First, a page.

Weirdo Deluxe collects the work of 23 of weird-doms best and slams them cheek to jowl. If you thought just one of these artists' works were strange, then turning from page to page finds you skipping past a horny Betty Rubble (my personal favorite), sailors, hypochondria, dancing, surrealist Disney, strange automotive nightmares, a shotgun wielding man in a bunny suit and a squid in a Pope hat. So what exactly is weird? I suppose it would depend on who you talk to. To me weird is that feeling you get in your stomach when an elevator starts its decent. Weird is that Irish kid who sat behind me in fifth grade who ate packets of ketchup and could fart on command. Weird is the plot to Eraserhead (or any David Lynch movie). Apart from being considered weird, the artwork in Weirdo Deluxe is is also downright fascinating. To see how another person views the world, whether it be warped, perverted or odd is not only a look into someone else's psyche, it's a look into your own. A Heironomous Bosch sensibility for the new millennium. Taking us on a candy colored ride that, in the end, may leave some of us wishing that we hadn't eaten all those JubeJubes beforehand, Weirdo Deluxe is in turns frenetic, socially odd and physiologically disturbing -- and sometimes all three at once -- but never, ever boring. The great thing about this kind of art is how it attracts us by its basicness. Certainly not basic in the way the art is rendered; one look at Todd Schorr's, Joe Coleman's or Skot Olsen's complex compositions tells you that this is far from stick figures and finger-painting. In fact many of the artists featured in Weirdo Deluxe cite classical artists as inspiration. My one and only problem with Weirdo Deluxe is that there is not enough of it. Wandering through the short portfolios of each artist just makes you want to see what else they have hidden away in the odd corners of their minds. Sex, cars, drugs, dancing, pop culture and evil clowns. How could you not love a book like that? -- David Middleton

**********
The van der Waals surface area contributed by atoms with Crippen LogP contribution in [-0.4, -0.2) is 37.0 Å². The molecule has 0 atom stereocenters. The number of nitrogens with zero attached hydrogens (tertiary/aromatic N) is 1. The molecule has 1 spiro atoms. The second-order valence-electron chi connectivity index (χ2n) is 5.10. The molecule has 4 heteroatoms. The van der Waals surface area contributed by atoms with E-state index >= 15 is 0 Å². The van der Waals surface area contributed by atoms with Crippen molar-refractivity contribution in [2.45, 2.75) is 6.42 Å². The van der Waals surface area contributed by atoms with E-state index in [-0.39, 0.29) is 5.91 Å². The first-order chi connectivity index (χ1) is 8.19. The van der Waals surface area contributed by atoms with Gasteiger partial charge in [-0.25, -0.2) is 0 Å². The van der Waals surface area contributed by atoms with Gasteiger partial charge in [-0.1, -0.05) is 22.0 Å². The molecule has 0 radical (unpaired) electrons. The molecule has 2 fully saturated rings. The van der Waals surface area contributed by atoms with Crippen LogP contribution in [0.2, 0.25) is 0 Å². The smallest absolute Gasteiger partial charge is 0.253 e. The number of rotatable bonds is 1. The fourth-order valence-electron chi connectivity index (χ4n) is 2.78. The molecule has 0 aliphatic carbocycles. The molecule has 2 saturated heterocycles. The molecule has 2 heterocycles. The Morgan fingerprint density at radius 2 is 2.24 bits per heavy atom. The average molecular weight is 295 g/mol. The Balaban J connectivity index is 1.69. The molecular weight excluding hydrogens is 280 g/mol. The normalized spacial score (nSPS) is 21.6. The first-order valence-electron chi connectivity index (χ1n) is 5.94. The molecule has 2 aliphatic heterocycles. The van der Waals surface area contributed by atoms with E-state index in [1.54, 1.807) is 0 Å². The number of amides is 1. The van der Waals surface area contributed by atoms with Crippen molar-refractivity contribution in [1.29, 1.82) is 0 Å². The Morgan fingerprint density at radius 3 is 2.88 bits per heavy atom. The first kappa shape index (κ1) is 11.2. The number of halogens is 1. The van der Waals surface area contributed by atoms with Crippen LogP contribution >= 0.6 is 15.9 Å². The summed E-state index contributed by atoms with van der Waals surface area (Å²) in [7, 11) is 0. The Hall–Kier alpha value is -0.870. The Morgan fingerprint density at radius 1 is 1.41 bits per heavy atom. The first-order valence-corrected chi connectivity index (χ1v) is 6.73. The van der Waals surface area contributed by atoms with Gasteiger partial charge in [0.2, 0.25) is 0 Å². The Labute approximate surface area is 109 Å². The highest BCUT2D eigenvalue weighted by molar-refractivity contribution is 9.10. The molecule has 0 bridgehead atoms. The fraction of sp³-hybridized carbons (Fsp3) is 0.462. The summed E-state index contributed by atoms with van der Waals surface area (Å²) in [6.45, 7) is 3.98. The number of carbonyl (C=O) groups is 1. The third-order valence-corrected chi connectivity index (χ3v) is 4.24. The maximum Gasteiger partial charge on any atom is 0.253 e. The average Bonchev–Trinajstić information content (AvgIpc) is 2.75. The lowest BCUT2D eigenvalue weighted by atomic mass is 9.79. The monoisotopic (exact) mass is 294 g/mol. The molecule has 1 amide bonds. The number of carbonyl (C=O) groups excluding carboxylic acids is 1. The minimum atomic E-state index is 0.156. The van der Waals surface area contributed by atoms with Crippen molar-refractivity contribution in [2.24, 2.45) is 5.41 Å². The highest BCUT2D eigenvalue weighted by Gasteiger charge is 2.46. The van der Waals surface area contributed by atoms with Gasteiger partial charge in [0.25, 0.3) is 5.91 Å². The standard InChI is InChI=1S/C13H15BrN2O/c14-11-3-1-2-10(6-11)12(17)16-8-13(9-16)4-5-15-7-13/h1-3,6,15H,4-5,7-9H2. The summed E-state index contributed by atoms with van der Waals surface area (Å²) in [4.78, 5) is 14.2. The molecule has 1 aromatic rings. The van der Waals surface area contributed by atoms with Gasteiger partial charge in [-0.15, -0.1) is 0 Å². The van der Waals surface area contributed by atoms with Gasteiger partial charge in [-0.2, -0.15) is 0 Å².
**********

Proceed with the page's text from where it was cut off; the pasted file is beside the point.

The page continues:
Wordplay: The Philosophy, Art, and Science of Ambigrams by John Langdon (Ballantine Books)